Heinrich Hexenmeister
'It' is a pronoun whose meaning changes by context
Mon Sep 10, 2018 07:11

Heinrich was glad to be in second year. There were a lot of other problems associated to this year, but being the older half of the beginners was not one of them. He had a handle on how most subjects worked. His English comprehension was getting a lot better. And he knew what Transfiguration Tables were already, and had already heard most of today's lecture about what Transfiguration was before. He paid enough attention to make sure he wasn't missing anything new for the second years, but he settled for understanding the gist rather than trying to translate every word.

Despite his improved English over last year, he still pulled out a German version of the textbook and laid it out on his desk. As the Transfiguration Tables were mostly for his own use, and the professor was ameniable to them being in other languages, he did not for a moment consider writing it in anything but German. He'd have to use English for the copy he turned in for his homework, but he could do the messy process of translating in his own room, where he could spread out his dictionaries and texts (both German and English) to make sure he was using the right word.

After he selected a pebble from the box, he pulled out a blank sheet of parchment and drew his own Transfiguration Table, as the second years were expected to do now. He provided German titles to each of his columns and rows. He obviously already knew those words after a year of getting a handout with them in English, but would match the content better that way. He'd always thought it looked a bit jarring to have the titles in English and the boxes filled in German.

He was still considering how to make a button that was different enough from his pebble that it would count as 'challenging himself' when his neighbor began working on her pronounciation of the incantation.

"It is nothing to me," he promised when she apologized for her effort. "Trying makes you better." He wasn't entirely sure about his sentence constructions, but he hoped they were close enough to get across his lack of offense and his understanding about how important practice was. Her own word choice was comfortingly simple, and he noticed an accent, much like Tatiana's, so he wondered if she was also struggling with the sheer volume of English surrounding them. "I am Heinrich," he introduced himself, deciding to leave of his surname. Russia was probably less likely than some other places to have heard of his parents' arrest and conviction, but there was no sense in taking chances.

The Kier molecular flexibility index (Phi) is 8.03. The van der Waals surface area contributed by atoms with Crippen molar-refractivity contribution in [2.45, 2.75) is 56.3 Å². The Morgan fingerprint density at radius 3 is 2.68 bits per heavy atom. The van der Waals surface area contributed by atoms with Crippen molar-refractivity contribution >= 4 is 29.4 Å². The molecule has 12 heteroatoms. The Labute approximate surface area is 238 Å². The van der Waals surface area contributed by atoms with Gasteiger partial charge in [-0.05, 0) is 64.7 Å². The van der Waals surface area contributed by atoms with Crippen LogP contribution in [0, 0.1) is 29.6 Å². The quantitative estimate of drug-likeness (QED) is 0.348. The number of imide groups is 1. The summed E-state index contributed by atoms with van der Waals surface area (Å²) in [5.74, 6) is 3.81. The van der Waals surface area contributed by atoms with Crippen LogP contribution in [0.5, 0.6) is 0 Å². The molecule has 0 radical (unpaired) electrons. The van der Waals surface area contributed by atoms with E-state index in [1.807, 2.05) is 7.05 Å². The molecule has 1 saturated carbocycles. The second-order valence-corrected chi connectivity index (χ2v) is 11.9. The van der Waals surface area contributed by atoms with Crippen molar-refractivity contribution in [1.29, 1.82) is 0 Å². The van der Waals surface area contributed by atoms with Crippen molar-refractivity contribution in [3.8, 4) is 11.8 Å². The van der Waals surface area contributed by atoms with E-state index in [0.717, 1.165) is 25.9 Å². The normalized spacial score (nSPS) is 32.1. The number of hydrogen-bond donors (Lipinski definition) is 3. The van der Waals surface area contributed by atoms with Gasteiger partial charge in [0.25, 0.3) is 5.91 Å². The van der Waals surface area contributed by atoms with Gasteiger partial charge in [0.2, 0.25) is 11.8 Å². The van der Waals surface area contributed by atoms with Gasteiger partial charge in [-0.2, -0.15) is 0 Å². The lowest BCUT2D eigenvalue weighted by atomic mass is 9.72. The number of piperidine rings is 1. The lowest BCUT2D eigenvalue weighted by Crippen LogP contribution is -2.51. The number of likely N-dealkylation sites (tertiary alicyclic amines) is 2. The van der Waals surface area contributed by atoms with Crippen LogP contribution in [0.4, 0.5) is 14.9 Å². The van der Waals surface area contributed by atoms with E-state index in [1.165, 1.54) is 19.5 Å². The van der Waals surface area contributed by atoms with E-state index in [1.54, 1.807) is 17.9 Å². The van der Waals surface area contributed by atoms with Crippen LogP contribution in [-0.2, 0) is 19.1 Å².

• But what is 'it'?Katerina Vorontsov, Thu Aug 16 10:52
    It had never occurred to Katya to sit anywhere but the very front of the room until the moment she entered the Transfiguration classroom. Then she saw Julius Astley and her mouth thinned in... more
    • 'It' is a pronoun whose meaning changes by context — Heinrich Hexenmeister, Mon Sep 10 07:11
      • I suspect context can make 'it' a real headache of a word.Katerina Vorontsov, Mon Sep 10 17:37
        Heinrich. That was not a Russian name at all, of course – she had figured out reading history that someone Germans called Heinrich and the English called Henry, Russians would call Genrikh; Katya had ... more
        • He smiled back at Katya. For a moment, Heinrich couldn’t quite figure out what was wrong with Katya’s English. It followed all the grammatical rules he knew, and almost could have come right out of... more
          • And tenses. Don't get me started on tenses.Katerina, Mon Sep 17 20:53
            Heinrich used short, straightforward sentences. This was – at least when it wasn’t done for her benefit, as it clearly wasn’t here – a trait Katya appreciated in a person. His grammar twisted on... more
            • Oh, I am with you there!Heinrich, Wed Oct 3 15:03
              German! She spoke German! Not perfectly, it was clear, but enough! Enough that it would have immediately gotten her an invitation to the ball last year, enough that his eyes widened in surprise and... more
              • Glad we're on the same page.Katerina, Wed Oct 10 11:40
                Katya listened closely, glad for relatively short, straightforward sentences in German as well as English, and then shook her head. “No,” she said, also in German. “I do not go to Germany. Mama war – ... more
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